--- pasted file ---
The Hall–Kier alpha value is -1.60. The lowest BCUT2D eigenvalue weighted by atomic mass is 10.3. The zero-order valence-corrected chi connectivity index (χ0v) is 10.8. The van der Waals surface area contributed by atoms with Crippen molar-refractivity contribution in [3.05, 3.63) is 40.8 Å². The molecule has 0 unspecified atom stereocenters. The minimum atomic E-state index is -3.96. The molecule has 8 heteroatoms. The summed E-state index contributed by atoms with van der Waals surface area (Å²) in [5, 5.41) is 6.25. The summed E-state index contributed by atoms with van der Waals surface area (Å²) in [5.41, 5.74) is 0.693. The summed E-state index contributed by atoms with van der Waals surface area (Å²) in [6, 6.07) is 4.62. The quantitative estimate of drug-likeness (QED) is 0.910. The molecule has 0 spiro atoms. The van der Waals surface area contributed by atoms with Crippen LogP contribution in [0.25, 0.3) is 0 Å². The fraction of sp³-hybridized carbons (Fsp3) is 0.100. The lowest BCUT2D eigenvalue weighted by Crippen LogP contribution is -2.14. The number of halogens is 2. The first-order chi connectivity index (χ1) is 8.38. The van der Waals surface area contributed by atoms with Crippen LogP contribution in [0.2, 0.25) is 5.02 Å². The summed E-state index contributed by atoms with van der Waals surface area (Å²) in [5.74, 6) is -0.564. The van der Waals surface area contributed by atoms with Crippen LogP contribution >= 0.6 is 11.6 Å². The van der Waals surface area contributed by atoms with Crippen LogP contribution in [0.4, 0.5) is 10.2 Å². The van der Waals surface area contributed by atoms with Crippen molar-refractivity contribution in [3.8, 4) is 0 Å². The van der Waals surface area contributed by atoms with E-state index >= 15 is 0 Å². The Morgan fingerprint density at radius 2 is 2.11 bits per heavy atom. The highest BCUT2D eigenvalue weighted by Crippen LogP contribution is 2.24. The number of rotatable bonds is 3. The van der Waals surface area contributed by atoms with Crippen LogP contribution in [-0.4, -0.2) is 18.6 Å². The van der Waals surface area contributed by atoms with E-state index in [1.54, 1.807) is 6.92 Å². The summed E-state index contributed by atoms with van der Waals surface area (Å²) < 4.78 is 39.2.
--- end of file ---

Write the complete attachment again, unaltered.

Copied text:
The Hall–Kier alpha value is -1.60. The lowest BCUT2D eigenvalue weighted by atomic mass is 10.3. The zero-order valence-corrected chi connectivity index (χ0v) is 10.8. The van der Waals surface area contributed by atoms with Crippen molar-refractivity contribution in [3.05, 3.63) is 40.8 Å². The molecule has 0 unspecified atom stereocenters. The minimum atomic E-state index is -3.96. The molecule has 8 heteroatoms. The summed E-state index contributed by atoms with van der Waals surface area (Å²) in [5, 5.41) is 6.25. The summed E-state index contributed by atoms with van der Waals surface area (Å²) in [5.41, 5.74) is 0.693. The summed E-state index contributed by atoms with van der Waals surface area (Å²) in [6, 6.07) is 4.62. The quantitative estimate of drug-likeness (QED) is 0.910. The molecule has 0 spiro atoms. The van der Waals surface area contributed by atoms with Crippen LogP contribution in [0.25, 0.3) is 0 Å². The fraction of sp³-hybridized carbons (Fsp3) is 0.100. The lowest BCUT2D eigenvalue weighted by Crippen LogP contribution is -2.14. The number of halogens is 2. The first-order chi connectivity index (χ1) is 8.38. The van der Waals surface area contributed by atoms with Crippen LogP contribution in [0.2, 0.25) is 5.02 Å². The summed E-state index contributed by atoms with van der Waals surface area (Å²) in [5.74, 6) is -0.564. The van der Waals surface area contributed by atoms with Crippen LogP contribution >= 0.6 is 11.6 Å². The van der Waals surface area contributed by atoms with Crippen LogP contribution in [0.4, 0.5) is 10.2 Å². The van der Waals surface area contributed by atoms with Crippen molar-refractivity contribution in [3.8, 4) is 0 Å². The van der Waals surface area contributed by atoms with E-state index >= 15 is 0 Å². The Morgan fingerprint density at radius 2 is 2.11 bits per heavy atom. The highest BCUT2D eigenvalue weighted by Crippen LogP contribution is 2.24. The number of rotatable bonds is 3. The van der Waals surface area contributed by atoms with Crippen LogP contribution in [-0.4, -0.2) is 18.6 Å². The van der Waals surface area contributed by atoms with E-state index in [1.54, 1.807) is 6.92 Å². The summed E-state index contributed by atoms with van der Waals surface area (Å²) < 4.78 is 39.2.